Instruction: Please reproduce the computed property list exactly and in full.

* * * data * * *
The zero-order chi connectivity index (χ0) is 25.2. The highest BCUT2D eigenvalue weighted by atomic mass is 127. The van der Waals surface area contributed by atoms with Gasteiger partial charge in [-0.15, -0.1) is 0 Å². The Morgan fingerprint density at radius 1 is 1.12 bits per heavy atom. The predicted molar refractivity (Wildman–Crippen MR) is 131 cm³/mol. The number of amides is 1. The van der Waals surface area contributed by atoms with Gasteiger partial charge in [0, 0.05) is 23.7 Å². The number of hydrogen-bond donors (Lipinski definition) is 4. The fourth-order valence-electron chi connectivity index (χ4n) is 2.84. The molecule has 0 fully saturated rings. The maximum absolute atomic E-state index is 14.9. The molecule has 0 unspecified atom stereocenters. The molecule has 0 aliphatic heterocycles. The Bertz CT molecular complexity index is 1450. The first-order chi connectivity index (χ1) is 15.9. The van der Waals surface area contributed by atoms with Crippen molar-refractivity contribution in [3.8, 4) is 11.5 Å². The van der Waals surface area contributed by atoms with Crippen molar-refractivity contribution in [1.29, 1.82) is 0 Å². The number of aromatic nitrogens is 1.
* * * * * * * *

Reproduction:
The zero-order chi connectivity index (χ0) is 25.2. The highest BCUT2D eigenvalue weighted by atomic mass is 127. The van der Waals surface area contributed by atoms with Gasteiger partial charge in [-0.15, -0.1) is 0 Å². The Morgan fingerprint density at radius 1 is 1.12 bits per heavy atom. The predicted molar refractivity (Wildman–Crippen MR) is 131 cm³/mol. The number of amides is 1. The van der Waals surface area contributed by atoms with Gasteiger partial charge in [0, 0.05) is 23.7 Å². The number of hydrogen-bond donors (Lipinski definition) is 4. The fourth-order valence-electron chi connectivity index (χ4n) is 2.84. The molecule has 0 fully saturated rings. The maximum absolute atomic E-state index is 14.9. The molecule has 0 unspecified atom stereocenters. The molecule has 0 aliphatic heterocycles. The Bertz CT molecular complexity index is 1450. The first-order chi connectivity index (χ1) is 15.9. The van der Waals surface area contributed by atoms with Crippen molar-refractivity contribution in [3.8, 4) is 11.5 Å². The van der Waals surface area contributed by atoms with Crippen molar-refractivity contribution in [1.29, 1.82) is 0 Å². The number of aromatic nitrogens is 1.